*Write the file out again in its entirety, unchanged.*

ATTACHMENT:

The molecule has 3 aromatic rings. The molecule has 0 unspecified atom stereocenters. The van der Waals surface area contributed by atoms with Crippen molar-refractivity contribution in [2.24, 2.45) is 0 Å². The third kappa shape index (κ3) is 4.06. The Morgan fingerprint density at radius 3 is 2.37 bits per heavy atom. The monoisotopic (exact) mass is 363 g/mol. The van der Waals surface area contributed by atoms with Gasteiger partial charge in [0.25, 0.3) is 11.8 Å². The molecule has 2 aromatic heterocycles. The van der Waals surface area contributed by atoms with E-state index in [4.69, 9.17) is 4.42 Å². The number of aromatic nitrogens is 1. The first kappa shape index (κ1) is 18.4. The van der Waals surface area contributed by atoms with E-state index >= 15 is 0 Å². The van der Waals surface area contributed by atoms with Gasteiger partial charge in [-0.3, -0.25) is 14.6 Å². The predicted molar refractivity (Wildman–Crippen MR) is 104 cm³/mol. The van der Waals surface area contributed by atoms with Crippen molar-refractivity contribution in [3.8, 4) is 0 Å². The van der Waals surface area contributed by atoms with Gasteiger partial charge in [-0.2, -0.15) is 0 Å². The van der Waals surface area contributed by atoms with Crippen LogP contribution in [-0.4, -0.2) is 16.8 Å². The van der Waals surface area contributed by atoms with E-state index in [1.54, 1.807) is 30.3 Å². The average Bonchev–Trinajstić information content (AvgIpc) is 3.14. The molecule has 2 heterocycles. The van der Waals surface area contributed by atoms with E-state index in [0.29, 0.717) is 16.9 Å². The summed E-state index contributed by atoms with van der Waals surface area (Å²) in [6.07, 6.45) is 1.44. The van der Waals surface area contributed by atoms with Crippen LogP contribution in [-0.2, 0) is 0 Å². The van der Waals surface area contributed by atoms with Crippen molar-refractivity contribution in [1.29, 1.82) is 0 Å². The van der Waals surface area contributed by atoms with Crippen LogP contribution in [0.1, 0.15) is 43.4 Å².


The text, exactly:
The molecule has 3 aromatic rings. The molecule has 0 unspecified atom stereocenters. The van der Waals surface area contributed by atoms with Crippen molar-refractivity contribution in [2.24, 2.45) is 0 Å². The third kappa shape index (κ3) is 4.06. The Morgan fingerprint density at radius 3 is 2.37 bits per heavy atom. The monoisotopic (exact) mass is 363 g/mol. The van der Waals surface area contributed by atoms with Gasteiger partial charge in [0.25, 0.3) is 11.8 Å². The molecule has 2 aromatic heterocycles. The van der Waals surface area contributed by atoms with E-state index in [4.69, 9.17) is 4.42 Å². The number of aromatic nitrogens is 1. The first kappa shape index (κ1) is 18.4. The van der Waals surface area contributed by atoms with E-state index >= 15 is 0 Å². The van der Waals surface area contributed by atoms with Gasteiger partial charge in [-0.3, -0.25) is 14.6 Å². The predicted molar refractivity (Wildman–Crippen MR) is 104 cm³/mol. The van der Waals surface area contributed by atoms with Crippen molar-refractivity contribution in [3.8, 4) is 0 Å². The van der Waals surface area contributed by atoms with Gasteiger partial charge in [-0.2, -0.15) is 0 Å². The van der Waals surface area contributed by atoms with Crippen LogP contribution in [-0.4, -0.2) is 16.8 Å². The van der Waals surface area contributed by atoms with E-state index in [1.54, 1.807) is 30.3 Å². The average Bonchev–Trinajstić information content (AvgIpc) is 3.14. The molecule has 2 heterocycles. The van der Waals surface area contributed by atoms with E-state index in [0.29, 0.717) is 16.9 Å². The summed E-state index contributed by atoms with van der Waals surface area (Å²) in [6.07, 6.45) is 1.44. The van der Waals surface area contributed by atoms with Crippen LogP contribution in [-0.2, 0) is 0 Å². The van der Waals surface area contributed by atoms with Crippen molar-refractivity contribution in [1.29, 1.82) is 0 Å². The van der Waals surface area contributed by atoms with Crippen LogP contribution in [0.1, 0.15) is 43.4 Å².